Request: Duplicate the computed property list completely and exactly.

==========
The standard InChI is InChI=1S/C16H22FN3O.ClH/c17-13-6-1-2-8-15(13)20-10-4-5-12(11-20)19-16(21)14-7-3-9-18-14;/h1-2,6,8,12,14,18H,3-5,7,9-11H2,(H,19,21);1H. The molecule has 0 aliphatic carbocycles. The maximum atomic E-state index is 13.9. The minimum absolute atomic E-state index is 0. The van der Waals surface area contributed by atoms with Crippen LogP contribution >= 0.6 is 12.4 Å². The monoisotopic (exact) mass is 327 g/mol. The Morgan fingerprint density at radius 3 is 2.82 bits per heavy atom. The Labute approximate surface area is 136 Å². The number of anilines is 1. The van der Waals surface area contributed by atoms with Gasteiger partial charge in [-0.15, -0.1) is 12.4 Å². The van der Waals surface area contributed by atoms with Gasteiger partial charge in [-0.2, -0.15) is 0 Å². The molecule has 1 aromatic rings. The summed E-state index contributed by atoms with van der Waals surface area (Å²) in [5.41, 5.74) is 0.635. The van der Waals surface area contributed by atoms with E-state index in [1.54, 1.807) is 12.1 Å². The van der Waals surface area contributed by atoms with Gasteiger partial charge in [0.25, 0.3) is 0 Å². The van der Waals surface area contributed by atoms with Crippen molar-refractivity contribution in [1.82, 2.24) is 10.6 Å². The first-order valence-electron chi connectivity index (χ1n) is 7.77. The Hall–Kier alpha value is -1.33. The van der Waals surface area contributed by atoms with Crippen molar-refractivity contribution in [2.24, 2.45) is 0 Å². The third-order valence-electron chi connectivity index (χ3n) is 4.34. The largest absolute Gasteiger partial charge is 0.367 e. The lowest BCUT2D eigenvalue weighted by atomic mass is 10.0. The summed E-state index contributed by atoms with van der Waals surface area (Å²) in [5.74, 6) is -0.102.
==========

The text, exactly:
The standard InChI is InChI=1S/C16H22FN3O.ClH/c17-13-6-1-2-8-15(13)20-10-4-5-12(11-20)19-16(21)14-7-3-9-18-14;/h1-2,6,8,12,14,18H,3-5,7,9-11H2,(H,19,21);1H. The molecule has 0 aliphatic carbocycles. The maximum atomic E-state index is 13.9. The minimum absolute atomic E-state index is 0. The van der Waals surface area contributed by atoms with Crippen LogP contribution >= 0.6 is 12.4 Å². The monoisotopic (exact) mass is 327 g/mol. The Morgan fingerprint density at radius 3 is 2.82 bits per heavy atom. The Labute approximate surface area is 136 Å². The number of anilines is 1. The van der Waals surface area contributed by atoms with Gasteiger partial charge in [-0.15, -0.1) is 12.4 Å². The van der Waals surface area contributed by atoms with Gasteiger partial charge in [-0.2, -0.15) is 0 Å². The molecule has 1 aromatic rings. The summed E-state index contributed by atoms with van der Waals surface area (Å²) in [5.41, 5.74) is 0.635. The van der Waals surface area contributed by atoms with E-state index in [1.54, 1.807) is 12.1 Å². The van der Waals surface area contributed by atoms with Gasteiger partial charge in [0.25, 0.3) is 0 Å². The van der Waals surface area contributed by atoms with Crippen molar-refractivity contribution in [1.82, 2.24) is 10.6 Å². The first-order valence-electron chi connectivity index (χ1n) is 7.77. The Hall–Kier alpha value is -1.33. The van der Waals surface area contributed by atoms with Crippen molar-refractivity contribution in [2.24, 2.45) is 0 Å². The third-order valence-electron chi connectivity index (χ3n) is 4.34. The largest absolute Gasteiger partial charge is 0.367 e. The lowest BCUT2D eigenvalue weighted by atomic mass is 10.0. The summed E-state index contributed by atoms with van der Waals surface area (Å²) in [5.74, 6) is -0.102.